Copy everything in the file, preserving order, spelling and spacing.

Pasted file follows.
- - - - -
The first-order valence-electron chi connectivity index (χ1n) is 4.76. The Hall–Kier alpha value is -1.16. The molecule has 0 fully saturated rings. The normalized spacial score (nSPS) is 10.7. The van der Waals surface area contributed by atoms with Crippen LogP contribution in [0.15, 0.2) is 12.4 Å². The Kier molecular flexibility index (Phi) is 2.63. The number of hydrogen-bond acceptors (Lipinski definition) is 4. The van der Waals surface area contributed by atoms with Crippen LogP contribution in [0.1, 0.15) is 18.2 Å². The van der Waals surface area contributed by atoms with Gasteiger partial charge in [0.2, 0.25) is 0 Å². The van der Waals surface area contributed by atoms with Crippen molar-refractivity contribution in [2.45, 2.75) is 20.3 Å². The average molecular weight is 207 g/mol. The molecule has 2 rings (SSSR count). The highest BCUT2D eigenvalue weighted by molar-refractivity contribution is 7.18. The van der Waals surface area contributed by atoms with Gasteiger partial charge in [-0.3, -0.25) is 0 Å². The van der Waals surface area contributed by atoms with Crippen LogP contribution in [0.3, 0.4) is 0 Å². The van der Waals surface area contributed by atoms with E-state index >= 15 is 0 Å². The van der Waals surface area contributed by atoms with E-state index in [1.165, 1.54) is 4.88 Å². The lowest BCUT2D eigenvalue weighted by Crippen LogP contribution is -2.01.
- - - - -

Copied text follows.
The first-order valence-electron chi connectivity index (χ1n) is 4.76. The Hall–Kier alpha value is -1.16. The molecule has 0 fully saturated rings. The normalized spacial score (nSPS) is 10.7. The van der Waals surface area contributed by atoms with Crippen LogP contribution in [0.15, 0.2) is 12.4 Å². The Kier molecular flexibility index (Phi) is 2.63. The number of hydrogen-bond acceptors (Lipinski definition) is 4. The van der Waals surface area contributed by atoms with Crippen LogP contribution in [0.1, 0.15) is 18.2 Å². The van der Waals surface area contributed by atoms with Gasteiger partial charge in [0.2, 0.25) is 0 Å². The van der Waals surface area contributed by atoms with Crippen molar-refractivity contribution in [2.45, 2.75) is 20.3 Å². The average molecular weight is 207 g/mol. The molecule has 2 rings (SSSR count). The highest BCUT2D eigenvalue weighted by molar-refractivity contribution is 7.18. The van der Waals surface area contributed by atoms with Gasteiger partial charge in [-0.3, -0.25) is 0 Å². The van der Waals surface area contributed by atoms with Crippen LogP contribution in [0.3, 0.4) is 0 Å². The van der Waals surface area contributed by atoms with E-state index >= 15 is 0 Å². The van der Waals surface area contributed by atoms with E-state index in [1.165, 1.54) is 4.88 Å². The lowest BCUT2D eigenvalue weighted by Crippen LogP contribution is -2.01.